"When we played Saint Louis before he got there, there were about 2,000 people in the stands," Huggins recalled. "One time I bet they had 20,000 or however many they could get in that place. People were running around with these huge spoons. It was like a Sweet 16 or Elite Eight atmosphere." 

His final record was 373-202 in 19 seasons. 

Huggins said he and Spoon talked just about every other day. 

"They'll never be another Spoon," Huggins said. "His charisma, the persona he had. He had an unbelievable magnetism about him. People always wanted to be around him." 

Huggins shared a few stories about Spoonhour. 

- The pair were playing in the Great Midwest tournament. Huggins in his room set to play DePaul and Joey Meyer and Saint Louis was ready to face Dayton and the phone rang. "Junior, it's my turn to host. I'm one floor above you. Come up here. If you don't know what Joey's going to run by now, you're not very smart. We sat upstairs, talked and laughed." Both teams advanced. Huggins then faced regular-season champion Memphis while Spoonhour and Saint Louis had a matchup with Marquette. The phone rang. "Junior, I believe it's your turn. He came to my room and we talked, told stories and laughed." Both teams won and then were set to play each other in the championship game. "The phone rang. "Junior, I'm a man of my word. It's my turn." Huggins walked in and Spoonhour's assistants -- who were watching film of Cincinnati - cut the film off. "Spoonhour just started laughing," Huggins recalled. "He was going to fire all those assistants. He knew what we ran. He didn't care." Later that afternoon, Spoonhour missed his pre-game meal and showed up at the doorway of Cincinnati's pre-game team meal. "He ate with all of our guys," Huggins said. "He actually ate pre-game with us." Huggins and Cincinnati wound up winning the game.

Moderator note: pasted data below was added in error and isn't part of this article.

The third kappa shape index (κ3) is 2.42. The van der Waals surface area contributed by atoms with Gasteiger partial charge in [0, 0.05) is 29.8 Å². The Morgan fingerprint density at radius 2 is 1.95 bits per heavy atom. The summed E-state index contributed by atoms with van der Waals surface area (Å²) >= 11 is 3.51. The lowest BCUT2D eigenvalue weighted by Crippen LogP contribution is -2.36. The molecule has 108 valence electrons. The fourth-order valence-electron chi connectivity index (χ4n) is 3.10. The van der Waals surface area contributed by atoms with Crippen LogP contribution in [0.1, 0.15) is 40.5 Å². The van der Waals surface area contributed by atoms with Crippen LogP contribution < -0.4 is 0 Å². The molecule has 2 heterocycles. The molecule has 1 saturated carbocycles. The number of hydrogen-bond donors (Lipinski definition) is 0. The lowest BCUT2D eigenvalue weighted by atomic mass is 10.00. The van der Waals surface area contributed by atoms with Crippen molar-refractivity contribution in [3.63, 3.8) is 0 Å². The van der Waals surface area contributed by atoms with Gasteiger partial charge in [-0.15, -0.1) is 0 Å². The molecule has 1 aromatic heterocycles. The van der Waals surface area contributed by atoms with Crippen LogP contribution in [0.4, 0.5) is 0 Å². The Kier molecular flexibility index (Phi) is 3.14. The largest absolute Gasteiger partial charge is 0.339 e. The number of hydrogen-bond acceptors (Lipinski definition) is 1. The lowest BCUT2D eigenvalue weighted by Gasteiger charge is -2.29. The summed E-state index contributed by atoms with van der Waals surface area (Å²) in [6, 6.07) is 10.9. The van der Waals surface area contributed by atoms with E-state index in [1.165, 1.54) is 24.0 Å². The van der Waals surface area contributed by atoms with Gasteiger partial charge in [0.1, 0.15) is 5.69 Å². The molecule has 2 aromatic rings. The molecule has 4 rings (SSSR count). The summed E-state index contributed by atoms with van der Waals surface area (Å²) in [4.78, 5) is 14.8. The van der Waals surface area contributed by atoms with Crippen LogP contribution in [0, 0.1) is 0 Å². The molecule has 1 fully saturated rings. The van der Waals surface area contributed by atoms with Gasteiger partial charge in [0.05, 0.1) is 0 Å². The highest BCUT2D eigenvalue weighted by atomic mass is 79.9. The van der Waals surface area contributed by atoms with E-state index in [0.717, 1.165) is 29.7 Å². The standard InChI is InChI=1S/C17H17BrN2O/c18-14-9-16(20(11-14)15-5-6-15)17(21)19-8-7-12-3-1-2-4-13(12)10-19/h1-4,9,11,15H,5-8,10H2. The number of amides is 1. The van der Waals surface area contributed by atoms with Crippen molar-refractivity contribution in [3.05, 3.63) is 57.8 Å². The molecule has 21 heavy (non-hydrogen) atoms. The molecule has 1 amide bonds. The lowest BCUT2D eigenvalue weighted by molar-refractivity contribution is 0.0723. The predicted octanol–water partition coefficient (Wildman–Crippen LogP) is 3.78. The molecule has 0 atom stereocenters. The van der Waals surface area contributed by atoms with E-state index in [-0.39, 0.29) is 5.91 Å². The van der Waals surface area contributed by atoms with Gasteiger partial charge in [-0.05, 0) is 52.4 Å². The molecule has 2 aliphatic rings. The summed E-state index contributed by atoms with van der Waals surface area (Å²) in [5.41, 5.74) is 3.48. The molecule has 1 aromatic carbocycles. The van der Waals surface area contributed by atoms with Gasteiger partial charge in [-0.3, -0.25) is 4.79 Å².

- He said there was no one better at entertaining people at roasts than Spoonhour. "We did so many of them together," Huggins recalled. "So many guys get up there and aren't funny. Guys got up there with canned stuff, but his was just off the top of his head. People would always walk away saying they wished he would talk forever, He was that funny." 

- Huggins said Spoonhour called him one day, after Huggins had suffered a heart attack, and asked him what it was like. "I told him to get into the doctor and have it checked out. He was in the hospital and I remember him calling me and telling me he was going to retire in about an hour."

"He had a great appreciation for the professional and the people in the profession," Huggins said. "He was an incredible guy and one hell of a ball coach." 

Spoonhour is survived by his wife, Vicki, and two sons, Jay and Stephen. 


Posted on: November 9, 2011 2:10 pm